Richfield • The Milford girls’ basketball team is small of stature and very young. The coach is 81/2 months pregnant. And the fans of the tiny school in eastern Beaver County rank among the loudest and most passionate you ever might see.
But the Tigers, who took a thrilling 39-30 win over Monument Valley in their first-ever appearance in the Class 1A girls’ state semifinals, were only part of the story Friday at the Sevier Valley Center.
Monument Valley, which led with 4:10 to play, also is a small school located in the farthest edge of southeastern Utah. And the school of mostly Navajo students came quite close to being the surprise team of the season.
This was a game of many stories.
For example, just how far along is Milford coach Mallory Bailey?
“I knew that was going to be the first question,” smiled the personable coach, who looked spent from the intense game. “I am three weeks away.”
The stress had to be horrible on the soon-to-be mother who watched Milford trail 28-27 with 4:10 to play.
That’s when sophomores Preslee Barnson and Jaycee Rose made big plays that allowed the team’s lone senior, Elena Yee, to take over in the final 30 seconds.
Barnson drove through the tough Cougars defense for two field goals that gave her team the lead for good. Then Rose, who is 5 foot 3 and weighs 80 pounds, hit a big basket and a free throw. That set up Yee to score nine of her 20 points in the final 29.1 seconds.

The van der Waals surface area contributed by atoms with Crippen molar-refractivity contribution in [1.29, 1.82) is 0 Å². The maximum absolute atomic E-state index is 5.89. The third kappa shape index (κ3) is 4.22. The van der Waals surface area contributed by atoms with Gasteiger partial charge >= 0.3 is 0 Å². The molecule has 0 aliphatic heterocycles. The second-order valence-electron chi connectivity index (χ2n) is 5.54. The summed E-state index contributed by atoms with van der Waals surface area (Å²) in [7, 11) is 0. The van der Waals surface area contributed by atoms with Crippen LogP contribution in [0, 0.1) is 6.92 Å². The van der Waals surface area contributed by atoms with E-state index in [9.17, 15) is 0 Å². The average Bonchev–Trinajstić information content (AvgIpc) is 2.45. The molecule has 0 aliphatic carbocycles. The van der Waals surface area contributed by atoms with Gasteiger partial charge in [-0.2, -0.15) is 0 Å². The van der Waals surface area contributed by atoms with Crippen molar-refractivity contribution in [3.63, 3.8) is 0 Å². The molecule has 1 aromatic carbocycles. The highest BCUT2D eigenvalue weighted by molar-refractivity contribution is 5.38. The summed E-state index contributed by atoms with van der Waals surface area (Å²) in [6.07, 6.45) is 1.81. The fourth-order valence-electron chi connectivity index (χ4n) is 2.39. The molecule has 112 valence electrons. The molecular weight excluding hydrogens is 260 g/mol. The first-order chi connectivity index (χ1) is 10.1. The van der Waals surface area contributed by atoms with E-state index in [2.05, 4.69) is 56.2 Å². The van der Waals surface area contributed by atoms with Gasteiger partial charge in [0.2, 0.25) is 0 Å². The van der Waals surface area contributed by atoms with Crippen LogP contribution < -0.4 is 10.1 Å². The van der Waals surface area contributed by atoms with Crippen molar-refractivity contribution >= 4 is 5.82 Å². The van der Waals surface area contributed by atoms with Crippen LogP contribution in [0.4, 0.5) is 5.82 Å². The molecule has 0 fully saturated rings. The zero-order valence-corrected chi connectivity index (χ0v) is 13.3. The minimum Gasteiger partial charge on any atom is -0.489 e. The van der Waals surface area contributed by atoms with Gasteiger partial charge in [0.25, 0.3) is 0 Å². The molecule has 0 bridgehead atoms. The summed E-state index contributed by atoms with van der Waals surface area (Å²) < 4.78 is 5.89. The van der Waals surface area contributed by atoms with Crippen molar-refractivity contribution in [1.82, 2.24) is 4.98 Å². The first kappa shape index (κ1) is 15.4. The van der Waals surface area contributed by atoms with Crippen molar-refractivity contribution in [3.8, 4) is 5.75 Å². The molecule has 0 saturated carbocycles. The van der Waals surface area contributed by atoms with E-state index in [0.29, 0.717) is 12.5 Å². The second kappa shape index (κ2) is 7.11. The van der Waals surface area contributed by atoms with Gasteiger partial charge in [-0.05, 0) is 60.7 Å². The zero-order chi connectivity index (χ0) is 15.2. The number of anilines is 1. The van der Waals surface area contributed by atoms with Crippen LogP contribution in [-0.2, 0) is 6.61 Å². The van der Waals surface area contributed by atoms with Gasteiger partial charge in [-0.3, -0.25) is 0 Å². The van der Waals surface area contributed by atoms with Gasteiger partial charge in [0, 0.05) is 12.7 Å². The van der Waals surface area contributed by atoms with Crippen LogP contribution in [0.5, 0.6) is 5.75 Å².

“It was stressful, but I had my team’s back,” said Yee, who was knocked to the floor at one point. “I was just in the right place at the right time.”
Bailey said she tried to keep her young team calm and focused as Monument Valley, which was led by Bertilena Atene and Errianne Cly, made run after run in an often physical battle.
“It was stressful,” said the coach. “I’m not going to lie. I played basketball, and you learn to keep your cool in a tight situation. It is so difficult.”
That’s especially true on a team with only one senior.
“This team is very young,” Bailey said. “We have a senior and a second-year junior. Everybody else has never experienced this before. This is the first time ever in the semifinals and now the first time in the finals. So it’s a big deal.”
That was evident by the size and passion of the Milford cheering section, a crowd that would have put many larger schools to shame.